Exposé Online banner

Morris Pert — The Music of Stars
(Buckyball BR020, 2001, CD)

Morris Pert — Desert Dances
(North by Northwest NBYNW 005, 2006, CD)

by K. Leimer, Published 2008-10-01

The Music of Stars Cover artDesert Dances Cover art

The compositional premise for The Music of Stars is not as rigorous as Cage’s Etudes Australes or as evocative as Ligeti’s Atmosphères. Pert simply enough organizes nine pieces by the names of the stars comprising the Virgo constellation without indications of going any deeper than an articulating his subjective impressions. So, how exactly how does this music relate to yet another example of human make-believe, a constellation? The Music of Stars exhibits consistent tonality and air of suspension, bringing an important sense of unity to the pieces – something that is perhaps analogous to the psychological phenomenon of “closure” which encourages the mind to see a complete picture where none exists and to then name the imagined relationships something like “Virgo.” There is a general stretched metal quality to the sound, recalling some of the more concrete sonic experiments of Stuart Dempster circa Deep Listening as well as the more typical pop-facing extrapolations of early Tangerine Dream, perhaps even Froese’s Aqua. Like Froese and unlike Dempster, there is less restraint and an untethered compulsion to interrupt some exquisite stretches of pure sound that could just as easily have been left alone. As such The Music of Stars fits the broad and trackless dimensions of generic “space music”: fluid, timbral and too often impulsive, cheating its own stillness of expansive calm by the interjection of bubbly synth gurgles and bleeps that make the resulting aether less a reimagined universe than an agglomeration of already familiar impressions of the one we inhabit.

Desert Dances sets itself a profoundly more earthbound goal. Where The Music of the Stars is often languid, Desert Dances deploys intense and dense rhythm patterns, usually voiced with a world music lexicon, furiously clocked, highly symmetrical, and techno-tribal. The percussion is generous in its range, featuring sampled or imitated log drums, metallics and pitched metals, clappers, and kalimbas, all dominating the frequency range by throwing off everything from low, wooden thumps to glistening metallic lights. These patterns are typically dressed with jazz-inflected keyboard phrasing, lending an improvised feel through shifting harmonics and analog sounding synth with plenty of gliss and pitch bend. The dervish mood breaks midway through the CD, emerging to the sudden calm of piano and hand percussion in “Tangier Nights,” after which these Morris dances return to their obsessive percussive grooves. But despite all the rhythmic complexity, rapid changes and often furious staccato play, the overall effect remains two-dimensional – keyboard and percussion – and tends, oddly, to feel mechanical.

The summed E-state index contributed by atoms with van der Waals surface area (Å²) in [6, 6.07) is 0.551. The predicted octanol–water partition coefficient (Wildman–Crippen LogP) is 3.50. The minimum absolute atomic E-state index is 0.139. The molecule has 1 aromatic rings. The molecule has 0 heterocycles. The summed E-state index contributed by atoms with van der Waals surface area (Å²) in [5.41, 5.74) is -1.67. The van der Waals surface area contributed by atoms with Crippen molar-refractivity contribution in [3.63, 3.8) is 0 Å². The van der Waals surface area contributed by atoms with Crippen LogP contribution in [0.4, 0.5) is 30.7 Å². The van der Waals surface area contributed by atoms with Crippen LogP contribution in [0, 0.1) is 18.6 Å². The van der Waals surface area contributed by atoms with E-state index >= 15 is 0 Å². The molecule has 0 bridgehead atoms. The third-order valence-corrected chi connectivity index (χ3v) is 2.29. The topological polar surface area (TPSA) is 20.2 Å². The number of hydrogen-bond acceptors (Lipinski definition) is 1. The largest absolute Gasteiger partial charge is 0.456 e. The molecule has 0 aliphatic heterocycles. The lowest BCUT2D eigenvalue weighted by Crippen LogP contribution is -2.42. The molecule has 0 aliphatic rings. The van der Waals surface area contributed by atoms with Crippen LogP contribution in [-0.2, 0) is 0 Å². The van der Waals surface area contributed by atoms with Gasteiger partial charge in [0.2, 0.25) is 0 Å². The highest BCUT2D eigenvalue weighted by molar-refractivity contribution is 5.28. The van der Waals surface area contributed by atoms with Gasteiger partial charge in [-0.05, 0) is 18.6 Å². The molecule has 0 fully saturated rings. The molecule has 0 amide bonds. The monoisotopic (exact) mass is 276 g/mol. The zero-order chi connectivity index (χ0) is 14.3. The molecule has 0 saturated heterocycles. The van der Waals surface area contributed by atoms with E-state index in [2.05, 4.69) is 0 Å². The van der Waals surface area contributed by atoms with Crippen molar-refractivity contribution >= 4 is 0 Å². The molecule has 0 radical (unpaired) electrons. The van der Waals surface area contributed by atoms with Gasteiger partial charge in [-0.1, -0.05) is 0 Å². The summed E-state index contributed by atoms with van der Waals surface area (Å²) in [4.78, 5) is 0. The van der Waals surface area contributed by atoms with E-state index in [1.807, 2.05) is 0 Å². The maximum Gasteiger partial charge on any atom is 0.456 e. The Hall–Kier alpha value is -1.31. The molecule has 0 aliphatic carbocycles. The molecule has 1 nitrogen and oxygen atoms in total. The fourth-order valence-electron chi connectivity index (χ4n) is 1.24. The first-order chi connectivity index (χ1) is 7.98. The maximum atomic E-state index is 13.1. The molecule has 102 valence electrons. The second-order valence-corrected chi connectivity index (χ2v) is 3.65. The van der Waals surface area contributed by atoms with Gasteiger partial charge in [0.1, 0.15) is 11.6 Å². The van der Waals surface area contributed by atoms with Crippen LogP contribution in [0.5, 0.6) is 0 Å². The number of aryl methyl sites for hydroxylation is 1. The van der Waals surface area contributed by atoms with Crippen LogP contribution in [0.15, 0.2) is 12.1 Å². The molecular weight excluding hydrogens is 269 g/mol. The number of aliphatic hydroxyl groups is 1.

Both these CDs are immaculately, almost clinically, produced. And in each case there is a distinct musical personality at work that is curiously both at odds and completely congruent with the more typical aspects of these forms: distinct but at the same time perhaps too familiar.


Filed under: New releases, Issue 36, 2001 releases, 2006 releases

Related artist(s): Morris Pert

Latest news

2019-08-20
Alex's Hand Seeks Spa Treatment – American / European band Alex's Hand has a new album in the works called Hungarian Spa, which looks to be their biggest and best yet, featuring a large roster of guest musicians. They're seeking funding to take the project on the road, and are looking for help from the crowd of wisdom. » Read more

2019-06-05
Legendary Co-Founder of The 13th Floor Elevators Passes Away at Age 71 – Sadly, Roky Erickson passed away on May 31, 2019. Known as the father of psychedelic music and co-founder of the ground breaking 13th Floor Elevators, Roky had a profound influence on music from the 60s to today. Plagued by his own personal demons, Roky had a difficult life and is now free of these burdens. » Read more

2019-04-24
Help MoonJune Bring Great Music to Life – Like many music lovers around the world, we’ve been thrilled and amazed to hear the recordings that have been released by MoonJune from sessions at La Casa Murada in Spain. Such label stalwarts as Mark Wingfield, Markus Reuter, Asaf Sirkis, Tony Levin, Dusan Jevtovic, Vasil Hadzimanov, and many more have gathered in various combinations at the studio to produce some of the most creative music in recent years. Now, label head Leonardo Pavkovic is offering a compilation, La Casa Murada - MoonJune Sessions, Volume One, as a fundraiser for upcoming sessions. » Read more

2019-04-10
The Pineapple Thief to Tour North America – November and December of 2019 will see The Pineapple Thief bringing their music to Canada, Mexico, and the US, and famed drummer Gavin Harrison will be on board. The band has been touring extensively in Europe, but North America will be new territory for them. » Read more

2019-03-25
Scott Walker RIP – Noel Scott Engel, better known as Scott Walker, was one of the most intriguing and enigmatic musical figures in the second half of the 20th Century. His strange career started with The Walker Brothers, an American pop group that featured no one named Walker and no brothers. After moving to England in 1965, they had a series of hit singles. Scott's solo work started with Scott in 1967. Starting in the 80s, his work took an increasingly avant-garde turn. » Read more


Previously in Exposé...

Kit Watkins - Kinetic Vapors – Perhaps because of his classical training or his background in the rock world, Kit Watkins' music tends to have a real sense of purpose and direction when approached from the progressive rock...  (1994) » Read more



Listen & discover



Print issues